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Opposition Candidate Calls for Democratic Reforms in Kazakhstan

NUR-SULTAN – Amirzhan Kosanov, the lone opposition candidate in Kazakhstan’s June 9 presidential election, took the opportunity of Wednesday’s televised debate to demand democratic reforms in the Central Asian nation.

“The people judge authorities on how much the price of products rises. We have a market economy, but there is also monopoly and oligarchy,” he said during the forum broadcast on Jabar television.

“There are no loans. Taxes are the principal obstacle. Besides, there is corruption,” the candidate of the Destiny of the Nation party said.

Kosanov outlined four steps to eliminate corruption: “a multiparty parliament; just courts; a decentralization of power with equality of powers (at all levels of government) and free communication media.”

He also argued that the Kazakh state had sufficient resources to provide assistance to large families, who say their needs are not being met under current policies.

President Kassym-Jomart Tokayev declined to attend Wednesday’s event, the only broadcast debate scheduled ahead of an election he is heavily favored to win.

“Tokayev refrains from participating in massive activities, although he commissioned his team to take part in the debates,” the president’s press officer, Berik Kurmangali, told EFE.

The ruling Nur Otan party’s candidate “has limited to the maximum” his presence in electoral events since the beginning of the campaign in order to give the other six candidates more opportunities, according to the president’s office.

“For the president it is important that other candidates have more possibilities to widely spread their positions, he personally guaranteed that the elections will be clean and free,” presidential adviser Erlan Karin said.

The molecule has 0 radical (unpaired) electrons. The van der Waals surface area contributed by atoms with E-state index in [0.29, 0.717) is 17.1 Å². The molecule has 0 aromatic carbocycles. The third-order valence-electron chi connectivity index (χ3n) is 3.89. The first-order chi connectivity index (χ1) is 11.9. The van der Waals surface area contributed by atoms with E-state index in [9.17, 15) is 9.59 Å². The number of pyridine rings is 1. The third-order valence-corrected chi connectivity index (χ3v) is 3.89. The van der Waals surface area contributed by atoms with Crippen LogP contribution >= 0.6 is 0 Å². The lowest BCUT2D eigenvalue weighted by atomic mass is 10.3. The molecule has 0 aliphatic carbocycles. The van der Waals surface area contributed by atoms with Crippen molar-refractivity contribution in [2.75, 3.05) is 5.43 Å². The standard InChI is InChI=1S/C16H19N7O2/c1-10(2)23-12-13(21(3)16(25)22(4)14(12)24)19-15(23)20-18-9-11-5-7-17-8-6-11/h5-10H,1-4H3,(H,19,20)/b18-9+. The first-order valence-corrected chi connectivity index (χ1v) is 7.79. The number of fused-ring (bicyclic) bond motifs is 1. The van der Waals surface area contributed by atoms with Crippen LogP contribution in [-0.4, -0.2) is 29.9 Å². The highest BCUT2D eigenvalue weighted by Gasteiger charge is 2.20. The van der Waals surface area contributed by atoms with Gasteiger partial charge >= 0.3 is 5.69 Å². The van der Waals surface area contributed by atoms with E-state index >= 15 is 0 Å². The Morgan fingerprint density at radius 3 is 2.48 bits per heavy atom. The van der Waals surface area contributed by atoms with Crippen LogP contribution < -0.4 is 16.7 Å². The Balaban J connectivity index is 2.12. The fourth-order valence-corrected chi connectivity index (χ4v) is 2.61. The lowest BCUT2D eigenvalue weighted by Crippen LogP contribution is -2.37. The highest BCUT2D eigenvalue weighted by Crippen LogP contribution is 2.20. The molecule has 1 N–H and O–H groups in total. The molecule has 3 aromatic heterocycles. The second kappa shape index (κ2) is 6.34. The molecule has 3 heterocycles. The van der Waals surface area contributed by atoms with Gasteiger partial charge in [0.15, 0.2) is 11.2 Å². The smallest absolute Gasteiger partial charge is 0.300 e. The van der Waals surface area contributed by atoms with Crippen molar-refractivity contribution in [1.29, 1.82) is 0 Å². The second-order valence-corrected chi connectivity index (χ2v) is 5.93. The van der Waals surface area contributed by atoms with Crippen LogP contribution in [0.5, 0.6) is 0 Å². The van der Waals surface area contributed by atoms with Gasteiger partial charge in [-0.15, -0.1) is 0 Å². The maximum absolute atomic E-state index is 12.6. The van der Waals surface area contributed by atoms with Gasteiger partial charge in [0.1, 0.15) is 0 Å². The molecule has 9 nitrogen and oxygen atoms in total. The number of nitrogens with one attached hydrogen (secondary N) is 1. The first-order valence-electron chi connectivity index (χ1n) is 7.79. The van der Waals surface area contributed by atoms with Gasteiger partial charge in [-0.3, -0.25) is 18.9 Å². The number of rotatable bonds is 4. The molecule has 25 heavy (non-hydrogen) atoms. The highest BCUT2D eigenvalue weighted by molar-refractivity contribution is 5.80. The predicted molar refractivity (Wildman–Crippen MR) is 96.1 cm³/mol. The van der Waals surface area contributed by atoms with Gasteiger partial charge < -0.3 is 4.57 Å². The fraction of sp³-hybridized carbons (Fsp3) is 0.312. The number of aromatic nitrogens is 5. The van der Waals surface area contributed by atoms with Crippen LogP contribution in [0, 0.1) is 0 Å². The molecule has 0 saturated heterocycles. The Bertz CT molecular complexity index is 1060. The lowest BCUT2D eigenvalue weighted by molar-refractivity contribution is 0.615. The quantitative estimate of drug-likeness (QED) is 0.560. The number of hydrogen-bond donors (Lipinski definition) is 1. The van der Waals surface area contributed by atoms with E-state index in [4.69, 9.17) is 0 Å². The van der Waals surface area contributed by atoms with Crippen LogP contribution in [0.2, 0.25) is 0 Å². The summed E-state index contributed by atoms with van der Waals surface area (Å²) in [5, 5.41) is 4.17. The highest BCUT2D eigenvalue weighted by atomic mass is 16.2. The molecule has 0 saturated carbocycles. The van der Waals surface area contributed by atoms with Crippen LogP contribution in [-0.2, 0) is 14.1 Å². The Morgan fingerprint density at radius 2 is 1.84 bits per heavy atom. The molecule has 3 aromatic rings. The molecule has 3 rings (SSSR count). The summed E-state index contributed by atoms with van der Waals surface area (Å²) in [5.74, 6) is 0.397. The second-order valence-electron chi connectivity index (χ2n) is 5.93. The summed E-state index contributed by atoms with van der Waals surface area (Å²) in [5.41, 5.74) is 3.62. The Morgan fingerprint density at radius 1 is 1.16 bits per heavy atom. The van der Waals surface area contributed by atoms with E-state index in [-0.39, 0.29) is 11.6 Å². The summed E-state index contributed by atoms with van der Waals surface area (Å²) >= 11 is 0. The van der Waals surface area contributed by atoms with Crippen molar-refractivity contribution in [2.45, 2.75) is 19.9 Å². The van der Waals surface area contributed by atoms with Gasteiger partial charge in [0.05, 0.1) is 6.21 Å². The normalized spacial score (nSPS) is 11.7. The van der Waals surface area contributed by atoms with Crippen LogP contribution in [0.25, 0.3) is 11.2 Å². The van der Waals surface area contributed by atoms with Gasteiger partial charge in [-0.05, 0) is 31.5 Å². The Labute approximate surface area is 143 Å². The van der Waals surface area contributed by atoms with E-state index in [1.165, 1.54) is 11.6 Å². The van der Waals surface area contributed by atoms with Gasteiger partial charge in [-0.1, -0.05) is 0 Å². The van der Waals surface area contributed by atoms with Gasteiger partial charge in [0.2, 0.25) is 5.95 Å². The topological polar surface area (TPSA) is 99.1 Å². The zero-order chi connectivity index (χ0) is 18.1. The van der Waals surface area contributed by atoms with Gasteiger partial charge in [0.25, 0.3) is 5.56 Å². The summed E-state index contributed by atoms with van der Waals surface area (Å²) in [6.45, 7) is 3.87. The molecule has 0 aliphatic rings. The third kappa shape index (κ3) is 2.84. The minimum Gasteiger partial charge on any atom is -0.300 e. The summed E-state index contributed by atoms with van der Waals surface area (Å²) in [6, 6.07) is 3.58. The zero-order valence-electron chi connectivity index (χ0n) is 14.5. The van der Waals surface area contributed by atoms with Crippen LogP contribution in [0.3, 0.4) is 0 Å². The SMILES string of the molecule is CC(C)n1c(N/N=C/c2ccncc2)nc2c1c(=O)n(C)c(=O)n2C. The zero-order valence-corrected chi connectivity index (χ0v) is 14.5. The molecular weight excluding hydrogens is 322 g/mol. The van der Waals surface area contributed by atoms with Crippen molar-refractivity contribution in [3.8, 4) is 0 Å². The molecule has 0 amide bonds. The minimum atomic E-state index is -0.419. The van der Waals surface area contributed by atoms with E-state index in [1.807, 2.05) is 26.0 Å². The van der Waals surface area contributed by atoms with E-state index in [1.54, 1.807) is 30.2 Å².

Tokayev, who took over the presidency in March following the surprise resignation of longtime leader Nursultan Nazarbayev, was represented in the debate by Maulen Ashinbayev, Nur Otan’s vice president.

Also missing were Daniya Yespayeva, Kazakhstan’s first female presidential candidate, who is currently on the campaign trail. And Toleutai Rakhimbekov, of the Kazakh Social Democratic Party, Auyl.

Ashinbayev, who was the first to speak in Wednesday’s debate, said that the Nur Otan administration has a clear economic program geared toward boosting living standards through support to Kazakh firms and to rural areas.

Last week, Nazarbayev launched a fierce defense of democracy in the Central Asian country.

“Seven candidates are participating in the elections. That is a signal that political competition exists in our country. Equal conditions for electioneering have been created for all of the candidates,” he said.

He was reacting to criticism from opposition leaders who say Tokayev is assured of winning the election thanks to the backing of the entire machinery of government and the endorsement of Nazarbayev, founder of the Kazakh Republic.

On May 1, dozens of opponents were arrested in the country’s capital – formerly known as Astana but renamed two months ago as Nur-Sultan in Nazarbayev’s honor – during an unauthorized demonstration that included demands for free and fair elections.

The Nationwide Social Democratic Party of Kazakhstan, the oil-and-gas-rich country’s largest opposition political force, said it would not take part in the elections so as not to confer legitimacy on an electoral process “without alternatives.”

Political analysts say they view most of the six people competing with Tokayev as “technical” candidates whose actual purpose is to create the impression that Kazakh voters have a real choice.


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